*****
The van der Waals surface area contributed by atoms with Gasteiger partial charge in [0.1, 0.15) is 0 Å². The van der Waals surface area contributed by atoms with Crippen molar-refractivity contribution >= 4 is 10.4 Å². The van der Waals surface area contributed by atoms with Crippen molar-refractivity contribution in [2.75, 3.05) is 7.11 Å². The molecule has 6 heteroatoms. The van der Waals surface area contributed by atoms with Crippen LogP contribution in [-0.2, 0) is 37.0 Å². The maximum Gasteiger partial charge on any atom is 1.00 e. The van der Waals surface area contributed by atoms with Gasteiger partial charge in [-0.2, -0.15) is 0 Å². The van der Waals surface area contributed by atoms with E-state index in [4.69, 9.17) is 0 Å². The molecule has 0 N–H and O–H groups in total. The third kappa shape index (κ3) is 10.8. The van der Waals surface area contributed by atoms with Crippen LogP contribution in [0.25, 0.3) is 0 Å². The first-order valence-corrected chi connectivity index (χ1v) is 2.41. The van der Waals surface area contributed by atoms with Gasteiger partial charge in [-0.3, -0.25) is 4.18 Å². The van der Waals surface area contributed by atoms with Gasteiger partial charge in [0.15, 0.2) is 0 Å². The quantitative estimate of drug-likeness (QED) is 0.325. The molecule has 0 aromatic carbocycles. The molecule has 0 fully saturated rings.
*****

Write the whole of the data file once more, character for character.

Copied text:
The van der Waals surface area contributed by atoms with Gasteiger partial charge in [0.1, 0.15) is 0 Å². The van der Waals surface area contributed by atoms with Crippen molar-refractivity contribution >= 4 is 10.4 Å². The van der Waals surface area contributed by atoms with Crippen molar-refractivity contribution in [2.75, 3.05) is 7.11 Å². The molecule has 6 heteroatoms. The van der Waals surface area contributed by atoms with Crippen LogP contribution in [-0.2, 0) is 37.0 Å². The maximum Gasteiger partial charge on any atom is 1.00 e. The van der Waals surface area contributed by atoms with Gasteiger partial charge in [-0.2, -0.15) is 0 Å². The van der Waals surface area contributed by atoms with E-state index in [4.69, 9.17) is 0 Å². The molecule has 0 N–H and O–H groups in total. The third kappa shape index (κ3) is 10.8. The van der Waals surface area contributed by atoms with Crippen LogP contribution in [0.25, 0.3) is 0 Å². The first-order valence-corrected chi connectivity index (χ1v) is 2.41. The van der Waals surface area contributed by atoms with Gasteiger partial charge in [-0.3, -0.25) is 4.18 Å². The van der Waals surface area contributed by atoms with Gasteiger partial charge in [0.15, 0.2) is 0 Å². The quantitative estimate of drug-likeness (QED) is 0.325. The molecule has 0 aromatic carbocycles. The molecule has 0 fully saturated rings.